No matter the season, Maryland’s varied terrain and climate provides something for everyone - in fact, we consider our trail system to be second to none on the East Coast. Traverse mountain trails by foot, bike or cross-country skis on the Great Allegheny Passage, the C&O Canal Towpath, and the Western Maryland Rail Trail, or leisurely pedal along flat routes on the Eastern Shore, home to an Ironman competition. Take a swing at one of Maryland’s beautiful golf courses, set a sail from Annapolis, the Sailing Capital of the World, cast a line (anglers can deep sea fish off the Atlantic Cavern, fly fish the Potomac, Cassleman or Gunpowder rivers, troll for trophy rockfish on the Chesapeake Bay, or teach the young ones to fish with red and white bobbers on a state park pond.) Adrenaline seekers can surf rolling waves off the coast of Ocean City, maneuver natural river rapids on the Savage or man-made rapids at Adventure Sports Center International where Olympians train and compete, or shuss down the slopes at Wisp Resort. Calmer human-powered activities include hunting for sharks teeth at Calvert Cliffs State Park, stand-up paddle board, kayak or canoe still lakes, ponds, reservoirs and Bay tributaries. There is certainly no shortage of outdoor adventures in Maryland.
Follow in the footsteps of freedom fighters such as Harriet Tubman and Frederick Douglass, both born on Maryland’s Eastern Shore. The 125-mile long scenic byway traverses a region abundant with African-American heritage, following a mostly northern path across a landscape that has changed little in the 150 years since Tubman and others risked their lives for freedom.
Hailed as the “Moses of Her People,” Harriet Tubman was an heroic leader in the fight against slavery. Her selfless efforts helped more than 70 enslaved people make their way north by way of the Underground Railroad. Central to her life story is the Harriet Tubman Underground Railroad Visitor Center which details her early life on the Eastern Shore. 2022 will be the “Year of Harriet Tubman” in honor of her 200th anniversary of her birth.
A famed social reformer, abolitionist, orator, author, and statesman, Frederick Douglass’s given name at birth was Frederick Augustus Washington Bailey. After he escaped enslavement in 1838, he changed his name as a disguise to prevent capture. Douglass went on to become one of the country’s most prominent anti-slavery speakers, authored several biographies, and also stood strong for the rights of women, thus earning the title of “Father of the Civil Rights Movement.” Learn more about Douglass and his historic achievements on the “Following in His Footsteps - Maryland's Frederick Douglass Driving Tour”.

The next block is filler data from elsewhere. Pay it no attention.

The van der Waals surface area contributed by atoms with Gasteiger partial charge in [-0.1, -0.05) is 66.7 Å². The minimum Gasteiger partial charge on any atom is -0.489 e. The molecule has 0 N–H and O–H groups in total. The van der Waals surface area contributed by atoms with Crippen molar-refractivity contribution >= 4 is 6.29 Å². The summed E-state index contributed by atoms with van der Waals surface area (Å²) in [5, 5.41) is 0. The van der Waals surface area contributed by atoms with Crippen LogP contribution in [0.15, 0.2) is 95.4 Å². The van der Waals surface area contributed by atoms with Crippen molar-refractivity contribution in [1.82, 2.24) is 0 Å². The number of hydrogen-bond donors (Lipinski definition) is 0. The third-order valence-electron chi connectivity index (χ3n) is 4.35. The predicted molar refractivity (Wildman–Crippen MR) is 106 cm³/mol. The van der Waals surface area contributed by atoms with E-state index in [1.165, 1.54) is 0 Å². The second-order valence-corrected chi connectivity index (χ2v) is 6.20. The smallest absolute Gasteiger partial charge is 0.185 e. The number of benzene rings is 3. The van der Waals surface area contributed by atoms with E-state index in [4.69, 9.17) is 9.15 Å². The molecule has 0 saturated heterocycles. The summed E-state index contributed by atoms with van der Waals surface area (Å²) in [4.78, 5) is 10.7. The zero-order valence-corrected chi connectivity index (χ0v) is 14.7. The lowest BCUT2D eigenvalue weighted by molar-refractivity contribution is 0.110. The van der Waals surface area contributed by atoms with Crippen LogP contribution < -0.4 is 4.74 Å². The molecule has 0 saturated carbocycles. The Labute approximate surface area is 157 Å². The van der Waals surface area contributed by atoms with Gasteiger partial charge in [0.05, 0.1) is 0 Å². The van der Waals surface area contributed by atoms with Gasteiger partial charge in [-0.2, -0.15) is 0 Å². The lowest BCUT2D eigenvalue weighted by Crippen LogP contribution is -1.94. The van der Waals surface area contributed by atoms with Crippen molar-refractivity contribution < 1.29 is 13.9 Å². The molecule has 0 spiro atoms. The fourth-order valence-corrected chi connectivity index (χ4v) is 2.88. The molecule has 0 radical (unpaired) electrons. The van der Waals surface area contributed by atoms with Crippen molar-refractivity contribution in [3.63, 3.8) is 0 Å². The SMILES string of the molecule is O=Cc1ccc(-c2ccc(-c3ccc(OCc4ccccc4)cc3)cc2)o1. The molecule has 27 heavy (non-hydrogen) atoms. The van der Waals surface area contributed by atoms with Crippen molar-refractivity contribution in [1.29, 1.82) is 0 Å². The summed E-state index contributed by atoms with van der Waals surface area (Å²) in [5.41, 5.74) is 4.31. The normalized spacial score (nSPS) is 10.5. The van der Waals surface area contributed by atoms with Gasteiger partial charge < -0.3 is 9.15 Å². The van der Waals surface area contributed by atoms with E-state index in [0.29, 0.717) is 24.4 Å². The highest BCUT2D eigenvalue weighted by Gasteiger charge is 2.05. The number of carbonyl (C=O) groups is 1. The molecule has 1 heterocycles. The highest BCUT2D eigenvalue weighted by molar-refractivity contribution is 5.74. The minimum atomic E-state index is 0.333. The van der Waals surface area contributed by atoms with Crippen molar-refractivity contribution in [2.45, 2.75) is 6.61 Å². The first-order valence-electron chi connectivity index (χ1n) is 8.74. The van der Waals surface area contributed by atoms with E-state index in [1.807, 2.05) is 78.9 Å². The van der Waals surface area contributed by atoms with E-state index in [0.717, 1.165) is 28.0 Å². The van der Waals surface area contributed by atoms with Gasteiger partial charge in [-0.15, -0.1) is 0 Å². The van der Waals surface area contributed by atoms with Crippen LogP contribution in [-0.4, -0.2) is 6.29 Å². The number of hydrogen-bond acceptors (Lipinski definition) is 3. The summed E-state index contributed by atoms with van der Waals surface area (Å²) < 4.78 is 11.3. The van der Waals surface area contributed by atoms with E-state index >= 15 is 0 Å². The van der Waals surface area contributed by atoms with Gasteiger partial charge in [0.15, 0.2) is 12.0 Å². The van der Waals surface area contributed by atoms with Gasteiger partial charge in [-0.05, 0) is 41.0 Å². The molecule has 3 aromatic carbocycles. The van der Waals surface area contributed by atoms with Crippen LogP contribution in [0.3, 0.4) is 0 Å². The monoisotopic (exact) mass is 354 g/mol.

Indulge in Maryland's many culinary treasures. From authentic Chesapeake Bay cuisine and seafood festivals, to some of the region's best new chefs, eateries, breweries and wineries, experience our mouth-watering culinary scene. Quench your thirst at a cozy brewpub and quality microbrewery; escape to the rolling hills and picturesque vineyards along Maryland's wine trails; or discover Maryland’s famed rye whisky heritage at one of our craft distillers. Dip into sweet frozen fun on Maryland's Best Ice Cream Trail; tantalize your taste buds with layers of scrumptious Smith Island Cake, Maryland's official state dessert since 2008; and savor the bounty of the Chesapeake Bay on the Maryland Crab & Oyster Trail. Let Maryland charm your appetite with its unique local flavors and innovative award-winning culinary delights.